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Apologies if I've got the terminology wrong, I'm in now way involved in engineering, but I work in a high rise in a city with a lot of construction going on. I see a lot of different types of cranes, and it's got me wondering.

The two most common types I see are (I think) both tower cranes, however Some have the classic T shape, where the arm stays level, whilst the others have an are that raises up and down. Both types seem to be working on the same types of sites, so I've been wondering what the difference between the two types are, and why you'd pick one over the other.

Here are examples of what I'm talking about:

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The key benefit of Luffing Jibs, is their ability to park at night in a smaller radius. When a crane is 'out of service', it's a requirement that it is able to 'weathervane'. This means that in high winds, the jib must always rotate such that the jib is facing downwind, and the ballast serves to counteract the rotation force of the wind. Consequently, it must be impossible for the jibs to hit one another, whatever direction they are facing. For multiple 'saddle jibs' (classic T shape), they get around this by setting the jibs at different heights, so that they overlap. They still can't have the towers close together than the length of the lower jib, however.

Overlapping Saddle Jibs

With the increase in pre-fab, it's often desirable to fit more towers onto a single site. Furthermore, strict overhanging regulations in cities may prevent you from siting a saddle jib close to the boundary of your site, in case it swings over (or hits) neighbouring buildings when free-slewing at night. A luffing jib can be parked at a steep angle, and thus with this smaller out-of-service radius, you can fit more cranes onto the site, and stay within the overhanging regulations.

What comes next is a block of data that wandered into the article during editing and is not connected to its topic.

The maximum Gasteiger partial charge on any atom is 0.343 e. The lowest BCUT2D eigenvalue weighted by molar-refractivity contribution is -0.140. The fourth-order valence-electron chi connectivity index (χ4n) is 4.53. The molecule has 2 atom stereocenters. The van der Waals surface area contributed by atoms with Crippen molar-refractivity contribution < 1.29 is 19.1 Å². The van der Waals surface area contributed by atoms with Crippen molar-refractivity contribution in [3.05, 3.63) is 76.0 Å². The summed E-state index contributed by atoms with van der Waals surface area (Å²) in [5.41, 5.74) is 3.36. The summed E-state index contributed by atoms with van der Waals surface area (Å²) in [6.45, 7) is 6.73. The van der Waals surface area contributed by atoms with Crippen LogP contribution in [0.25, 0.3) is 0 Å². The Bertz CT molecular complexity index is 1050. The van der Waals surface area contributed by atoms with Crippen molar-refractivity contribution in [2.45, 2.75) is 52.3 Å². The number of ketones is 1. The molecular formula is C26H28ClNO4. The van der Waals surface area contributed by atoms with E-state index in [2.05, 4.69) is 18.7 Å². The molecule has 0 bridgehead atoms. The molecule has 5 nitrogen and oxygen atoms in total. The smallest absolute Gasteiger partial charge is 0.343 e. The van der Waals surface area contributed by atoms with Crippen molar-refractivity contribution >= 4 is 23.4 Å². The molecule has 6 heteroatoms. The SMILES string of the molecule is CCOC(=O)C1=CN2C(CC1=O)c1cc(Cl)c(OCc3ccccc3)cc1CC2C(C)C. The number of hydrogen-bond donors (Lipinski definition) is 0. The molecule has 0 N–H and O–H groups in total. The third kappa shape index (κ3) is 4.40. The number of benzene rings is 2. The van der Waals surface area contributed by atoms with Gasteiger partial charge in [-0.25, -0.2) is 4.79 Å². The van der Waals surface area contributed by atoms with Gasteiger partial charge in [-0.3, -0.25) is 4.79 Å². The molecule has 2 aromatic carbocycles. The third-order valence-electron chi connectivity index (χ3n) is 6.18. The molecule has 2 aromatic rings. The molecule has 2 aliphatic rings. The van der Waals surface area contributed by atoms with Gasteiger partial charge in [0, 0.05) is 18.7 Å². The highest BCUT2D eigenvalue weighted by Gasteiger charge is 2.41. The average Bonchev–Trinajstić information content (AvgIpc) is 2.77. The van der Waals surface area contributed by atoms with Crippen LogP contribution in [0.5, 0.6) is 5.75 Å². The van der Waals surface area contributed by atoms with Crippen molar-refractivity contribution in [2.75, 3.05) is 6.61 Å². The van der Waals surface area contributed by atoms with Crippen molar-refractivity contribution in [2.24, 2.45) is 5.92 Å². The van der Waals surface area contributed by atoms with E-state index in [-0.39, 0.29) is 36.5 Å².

Luffing jibs on site

There is a trade-off, however. If you try to park your jib at too steep an angle (over ~60degrees), the jib no longer has enough leverage to rotate the slew ring around under wind load. This is why you now sometimes see a solid 'rectangle' in the tip of a luffing jib. This is a 'windsail', and is literally a sheet of steel (sometimes fabric) designed to increase the surface area that the wind can push against, allowing an even smaller park radius compared to a traditional luffing jib.

Fixed windsail on top of Shard in London

If you want to go tighter still (over ~75degrees), you need more area again, but, if you have a large fixed sail, that would make driving the crane in service very difficult under a light wind, and would limit the maximum wind speed under which it would be safe to operate the crane. The solution is to have a retractable windsail, which is deployed at night, and retracted when the crane is in use.

Retractable Windsail

his innovation was a key part in Select Plant Hire being offered the contract to supply cranes for the Shell Centre on London's south bank, which had 21 cranes on a single site, 17 of which required retractable windsails. This allowed them to offer a faster production schedule than other companies that couldn't get so many cranes into the space.

Shell Centre Site with multiple retractable windsails

As far as I'm aware, saddle jibs are just more simple, and consequently a bit cheaper to use, and are used where possible by default. When you see a mixture of cranes on site, it's likely that the luffing jibs are sited near the edges, where overhanging regulations are an issue, with saddles in the middle to save money.

Saddle jib in middle, luffing at edges

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